Caterpillars threaten food security

22 February 2017 | Agriculture

Armyworm invasion a huge concern

Namibia’s food security is under threat from an outbreak of previously unknown fall armyworm that is devastating crops in the north-central and north-eastern parts of the country.

The maize and mahangu crops are traditional staple foods in this area.

Although the more common African armyworm occurs regularly in Namibia, farmers say the devastation caused by this year’s outbreak is unprecedented.

Ewi lyaNooli has been following media reports since the outbreak was confirmed by the by Ministry of Agriculture, Water and Forestry and also conducted a number interviews with affected farmers.

The caterpillars were identified as the fall armyworm - which comes from the Americas, bollworm and maize stalk borer. Although an outbreak has not been confirmed yet, the usual African armyworm has been spotted too.

When the ministry announced the outbreak it said the entomologists that were deployed had observed serious damage caused by the fall armyworms, which feed on leaves, while bollworms eat leaves and the developing cobs. The stalk borer is a common pest but does not cause serious damage, unlike the two others.

The caterpillars occurred after good rains, dashing hopes of a bumper harvest following several drought years.

A shortfall in local cereal production will necessitate increased maize imports. But because large parts of Southern Africa are threatened by the armyworm outbreak, there are fears that maize will have to be imported from further afield, raising the price significantly.

Some farmers accuse the government of not taking the outbreak seriously enough. They say the agriculture ministry seems to think that the situation will resolve itself, which they feel is not the case.

In an interview with Etunda Irrigation Scheme manager Albertus Viljoen he talked about the challenges the caterpillars are posing and how they are keeping their fingers crossed that the pests will disappear soon.

Viljoen explained that weather conditions are the reason for the outbreak.

The moths that lay the eggs look for suitable green places where the eggs can hatch and the caterpillars will have food to eat.

“We are not sharing the moths with nature as there is no food out there for them to lay their eggs, which results in the moths targeting the nice, green crops of farmers. This has been the result of the drought situation,” Viljoen said.

Viljoen said although they tried to spray pesticides, they are only equipped with contact pesticide which only works when it comes in contact with the caterpillar.

“Even if you spray, the chances of the pesticides being effective are very slim as the worms are inside the plants and the pesticides don’t have that much impact,” he said.

Regarding this year’s maize production, Viljoen said this month they harvested about 30 hectares, which had been expected to yield 180 to 200 tons of maize. But because of the caterpillars, they ended up with only 70 tons and the quality of the grain is poor.

Viljoen agreed that the outbreak was not getting the necessary attention. The situation is a national crisis and therefore it should concern all stakeholders.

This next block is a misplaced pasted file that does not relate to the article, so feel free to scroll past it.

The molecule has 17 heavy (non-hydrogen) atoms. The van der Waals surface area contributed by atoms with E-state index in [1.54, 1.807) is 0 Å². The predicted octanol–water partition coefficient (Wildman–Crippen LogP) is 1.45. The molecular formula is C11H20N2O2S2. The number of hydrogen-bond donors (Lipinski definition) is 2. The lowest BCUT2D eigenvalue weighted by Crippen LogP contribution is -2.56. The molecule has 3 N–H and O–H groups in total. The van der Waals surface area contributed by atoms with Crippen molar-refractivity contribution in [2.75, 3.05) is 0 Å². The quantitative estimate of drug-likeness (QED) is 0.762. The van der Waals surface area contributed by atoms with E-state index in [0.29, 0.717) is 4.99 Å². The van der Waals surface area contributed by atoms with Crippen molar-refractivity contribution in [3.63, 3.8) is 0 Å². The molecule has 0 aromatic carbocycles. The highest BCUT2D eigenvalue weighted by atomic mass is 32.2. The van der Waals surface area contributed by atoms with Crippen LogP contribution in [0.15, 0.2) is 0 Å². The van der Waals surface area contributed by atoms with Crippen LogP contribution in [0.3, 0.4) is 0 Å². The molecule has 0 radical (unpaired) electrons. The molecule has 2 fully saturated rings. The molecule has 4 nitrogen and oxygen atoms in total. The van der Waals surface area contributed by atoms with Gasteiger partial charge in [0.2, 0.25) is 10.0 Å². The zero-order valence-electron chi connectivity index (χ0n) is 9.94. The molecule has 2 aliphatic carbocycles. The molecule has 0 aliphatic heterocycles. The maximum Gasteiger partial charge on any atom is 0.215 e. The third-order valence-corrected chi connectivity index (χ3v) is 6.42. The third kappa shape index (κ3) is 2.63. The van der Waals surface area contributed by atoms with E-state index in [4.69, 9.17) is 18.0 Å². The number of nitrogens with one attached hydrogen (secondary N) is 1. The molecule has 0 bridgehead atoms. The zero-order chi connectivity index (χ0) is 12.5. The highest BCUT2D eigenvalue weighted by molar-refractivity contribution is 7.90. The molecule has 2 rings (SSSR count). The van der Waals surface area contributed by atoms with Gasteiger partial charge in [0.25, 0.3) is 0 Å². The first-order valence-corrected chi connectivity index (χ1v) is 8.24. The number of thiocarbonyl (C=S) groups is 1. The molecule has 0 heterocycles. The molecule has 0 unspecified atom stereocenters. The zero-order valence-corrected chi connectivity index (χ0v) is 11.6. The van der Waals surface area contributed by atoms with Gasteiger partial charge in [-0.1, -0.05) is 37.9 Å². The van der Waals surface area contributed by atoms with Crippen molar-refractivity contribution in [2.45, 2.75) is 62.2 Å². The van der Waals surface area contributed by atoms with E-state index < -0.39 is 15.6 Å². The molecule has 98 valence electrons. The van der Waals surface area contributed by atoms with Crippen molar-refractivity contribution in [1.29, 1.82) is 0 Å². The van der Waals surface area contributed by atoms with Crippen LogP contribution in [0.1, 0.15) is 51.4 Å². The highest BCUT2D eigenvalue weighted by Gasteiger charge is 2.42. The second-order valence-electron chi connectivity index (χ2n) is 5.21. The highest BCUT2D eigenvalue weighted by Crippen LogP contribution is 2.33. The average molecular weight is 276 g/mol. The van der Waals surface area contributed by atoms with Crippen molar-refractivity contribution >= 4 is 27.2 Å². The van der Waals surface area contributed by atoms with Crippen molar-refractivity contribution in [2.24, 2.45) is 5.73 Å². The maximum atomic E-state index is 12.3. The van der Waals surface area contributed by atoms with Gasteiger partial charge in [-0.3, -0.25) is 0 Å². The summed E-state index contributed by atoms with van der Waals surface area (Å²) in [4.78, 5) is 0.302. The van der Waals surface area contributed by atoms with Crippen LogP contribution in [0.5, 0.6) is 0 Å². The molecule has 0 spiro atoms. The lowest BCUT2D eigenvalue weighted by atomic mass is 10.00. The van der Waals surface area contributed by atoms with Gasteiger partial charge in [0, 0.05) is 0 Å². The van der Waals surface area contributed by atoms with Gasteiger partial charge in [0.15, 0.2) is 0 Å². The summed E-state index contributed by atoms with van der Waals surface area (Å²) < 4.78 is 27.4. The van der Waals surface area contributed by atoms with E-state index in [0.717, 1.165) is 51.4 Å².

“It seems like the issue is not taken seriously. The end result will be very bad for the country,” he said.

He said experts need to be brought on board to assess the situation because those on the ground are not well equipped or do not have the necessary knowledge about fighting fall armyworm.

Elsewhere, scientists are calling for urgent action to halt the spread of the pest that is destroying maize crops and spreading rapidly across Africa.

The fall armyworm poses a major threat to food security and agricultural trade, warns the Centre for Agriculture and Biosciences International (Cabi).

It says farmers' livelihoods are at risk as the non-native insect threatens to reach Asia and the Mediterranean.

The Food and Agriculture Organisation plans emergency talks on the issue.

The fall armyworm is native to North and South America and was identified for the first time in Africa last year.

Cabi chief scientist Dr Matthew Cock said: "This invasive species is now a serious pest spreading quickly in tropical Africa and with the potential to spread to Asia.

"Urgent action will be needed to prevent devastating losses to crops and farmers' livelihoods."

Scientists think the caterpillar or its eggs may have reached the continent through imported produce.

Once established in an area, the adult moths can fly large distances and spread rapidly.

Dr Jayne Crozier, of Cabi, said the fall armyworm's presence had now been confirmed in West Africa and was thought to be present in the south and east of the continent, many parts of which rely on maize for their staple diet.

"It's possibly been there for some time and it's causing a lot of damage now," she told BBC News.

"The recent discovery of fall armyworm in Africa will be a huge threat to food security and also to trade in the region."

The FAO held an emergency meeting in Harare last week to decide emergency responses to the fall armyworm threat.

It says the pest has been confirmed in Zimbabwe and preliminary reports suggest it may also be present in Malawi, Mozambique, Namibia, South Africa and Zambia.

An investigation by Cabi has found that the fall armyworm is established in Ghana.

Experts at Cabi say it could take several years to develop effective methods to control the pest.

And they say there is confusion over the identity of the fall armyworm as it is similar to other types of armyworm, which are already present in Africa.

Zambia has used army planes to spray affected areas with insecticides.

- Additional reporting by the BBC

KENYA KAMBOWE

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